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I'm writing about the controversy concerning the development of 41 acres in Port Washington North. I'd also like to respond to some of the letters you received.

In the early 1960s I was a young salesman working on Long Island. I had occasion to go into Port Washington to make some calls. I liked what I saw. I found the people friendly, the town upbeat. I decided this is where I wanted to live.

I had an opportunity in 1968 to buy a house here. It was the second best decision I ever made. (The first was marrying my dear wife, Rita.) We raised our children here. They went through the Port Washington school system. Two of them met their future wives here. They made many friends. Our children grew and developed in the great Port Washington atmosphere and are now fully established in their chosen fields of endeavor. I consider myself very fortunate.

I believe my pleasant relationship with Port Washington was no different from others who moved here 20, 30 or even 40 years ago. We were welcomed here. We've found wonderful lives in this town.

Now what's become of us? Have we become xenophobic as a people? Are we trying to build a wall around our town? Do we say to homeseekers "We don't want you. We have too many people here. Go away?"

If we're trying to prevent change, it just won't happen. Sure there are more cars in Port Washington. Sure, traffic is tied up at times. But it is not unique here. There are more than twice the number of cars on the road in the United States than there were 30 years ago, while our population has increased less than 40 percent. If we have a traffic problem, let's control it. If we need more parking space, let's build it. Or, perhaps, work out some kind of mass transit.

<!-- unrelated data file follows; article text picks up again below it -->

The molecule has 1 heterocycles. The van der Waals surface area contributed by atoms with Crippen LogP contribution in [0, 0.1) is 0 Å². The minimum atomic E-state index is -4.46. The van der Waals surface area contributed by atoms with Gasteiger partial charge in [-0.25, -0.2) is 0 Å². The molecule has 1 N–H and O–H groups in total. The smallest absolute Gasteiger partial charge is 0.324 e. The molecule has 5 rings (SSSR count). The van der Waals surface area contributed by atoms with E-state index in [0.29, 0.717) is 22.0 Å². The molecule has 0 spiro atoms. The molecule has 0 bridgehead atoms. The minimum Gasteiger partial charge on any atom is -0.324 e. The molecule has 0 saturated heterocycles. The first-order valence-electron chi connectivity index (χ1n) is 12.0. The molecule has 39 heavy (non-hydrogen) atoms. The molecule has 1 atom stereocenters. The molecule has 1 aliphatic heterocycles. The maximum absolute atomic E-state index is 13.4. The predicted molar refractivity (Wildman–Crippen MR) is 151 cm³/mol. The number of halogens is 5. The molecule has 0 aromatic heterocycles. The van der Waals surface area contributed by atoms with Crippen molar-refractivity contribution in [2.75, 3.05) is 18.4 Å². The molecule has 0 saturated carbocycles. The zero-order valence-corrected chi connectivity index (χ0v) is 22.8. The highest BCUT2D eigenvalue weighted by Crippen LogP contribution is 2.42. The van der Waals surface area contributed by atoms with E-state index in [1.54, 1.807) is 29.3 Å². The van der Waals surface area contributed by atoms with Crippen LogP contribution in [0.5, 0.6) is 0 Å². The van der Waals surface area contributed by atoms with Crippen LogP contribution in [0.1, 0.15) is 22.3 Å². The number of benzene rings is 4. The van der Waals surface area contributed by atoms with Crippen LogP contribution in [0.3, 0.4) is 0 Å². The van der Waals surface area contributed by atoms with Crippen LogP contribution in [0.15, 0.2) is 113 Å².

Our town is growing. Accept it. We say we don't want change, but we have changed. We've got the Cineplex Odeon, Blockbuster, Burger King, Shish Kebab, Diwan, Clearview Cinema, our Sunday open market, Inspiration Walk and Pergament Express, just to name a few. People from all over come to use these facilities. Which of them do you want to give up?

My point is, I don't see a problem with developing the 41 acres. Our town will grow with or without that construction. All I ask is that we don't fall for gimmicks like "Senior Housing." I can see us building housing at the level of our present housing values or perhaps something like the condominiums on Shelter Rock Road.

Hub Elkins

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